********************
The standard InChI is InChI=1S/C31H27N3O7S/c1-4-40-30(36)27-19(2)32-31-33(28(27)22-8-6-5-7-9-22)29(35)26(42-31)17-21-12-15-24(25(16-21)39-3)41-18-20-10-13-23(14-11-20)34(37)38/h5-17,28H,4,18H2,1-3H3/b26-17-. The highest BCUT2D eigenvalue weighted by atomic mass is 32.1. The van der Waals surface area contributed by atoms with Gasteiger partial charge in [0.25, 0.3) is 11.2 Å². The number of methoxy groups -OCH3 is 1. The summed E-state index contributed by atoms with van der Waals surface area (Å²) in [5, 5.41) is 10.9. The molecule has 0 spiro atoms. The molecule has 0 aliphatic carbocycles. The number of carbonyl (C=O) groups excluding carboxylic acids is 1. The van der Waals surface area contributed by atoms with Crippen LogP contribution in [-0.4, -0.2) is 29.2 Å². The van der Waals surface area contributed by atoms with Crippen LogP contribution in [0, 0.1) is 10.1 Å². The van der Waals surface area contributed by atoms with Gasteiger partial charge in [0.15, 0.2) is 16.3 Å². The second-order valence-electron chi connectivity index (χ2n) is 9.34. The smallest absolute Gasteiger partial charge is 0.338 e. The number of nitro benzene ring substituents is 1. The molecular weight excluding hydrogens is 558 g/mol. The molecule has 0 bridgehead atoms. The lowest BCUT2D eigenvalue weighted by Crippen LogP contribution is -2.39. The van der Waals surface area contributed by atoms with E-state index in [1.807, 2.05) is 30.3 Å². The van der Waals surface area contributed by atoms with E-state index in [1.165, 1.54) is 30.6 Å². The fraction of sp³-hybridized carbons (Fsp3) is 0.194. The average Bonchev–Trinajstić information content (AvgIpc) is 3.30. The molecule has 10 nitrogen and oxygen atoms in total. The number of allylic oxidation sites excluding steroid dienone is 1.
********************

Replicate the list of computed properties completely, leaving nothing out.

The standard InChI is InChI=1S/C31H27N3O7S/c1-4-40-30(36)27-19(2)32-31-33(28(27)22-8-6-5-7-9-22)29(35)26(42-31)17-21-12-15-24(25(16-21)39-3)41-18-20-10-13-23(14-11-20)34(37)38/h5-17,28H,4,18H2,1-3H3/b26-17-. The highest BCUT2D eigenvalue weighted by atomic mass is 32.1. The van der Waals surface area contributed by atoms with Gasteiger partial charge in [0.25, 0.3) is 11.2 Å². The number of methoxy groups -OCH3 is 1. The summed E-state index contributed by atoms with van der Waals surface area (Å²) in [5, 5.41) is 10.9. The molecule has 0 spiro atoms. The molecule has 0 aliphatic carbocycles. The number of carbonyl (C=O) groups excluding carboxylic acids is 1. The van der Waals surface area contributed by atoms with Crippen LogP contribution in [-0.4, -0.2) is 29.2 Å². The van der Waals surface area contributed by atoms with Crippen LogP contribution in [0, 0.1) is 10.1 Å². The van der Waals surface area contributed by atoms with Gasteiger partial charge in [0.15, 0.2) is 16.3 Å². The second-order valence-electron chi connectivity index (χ2n) is 9.34. The smallest absolute Gasteiger partial charge is 0.338 e. The number of nitro benzene ring substituents is 1. The molecular weight excluding hydrogens is 558 g/mol. The molecule has 0 bridgehead atoms. The lowest BCUT2D eigenvalue weighted by Crippen LogP contribution is -2.39. The van der Waals surface area contributed by atoms with E-state index in [1.807, 2.05) is 30.3 Å². The van der Waals surface area contributed by atoms with E-state index in [1.165, 1.54) is 30.6 Å². The fraction of sp³-hybridized carbons (Fsp3) is 0.194. The average Bonchev–Trinajstić information content (AvgIpc) is 3.30. The molecule has 10 nitrogen and oxygen atoms in total. The number of allylic oxidation sites excluding steroid dienone is 1.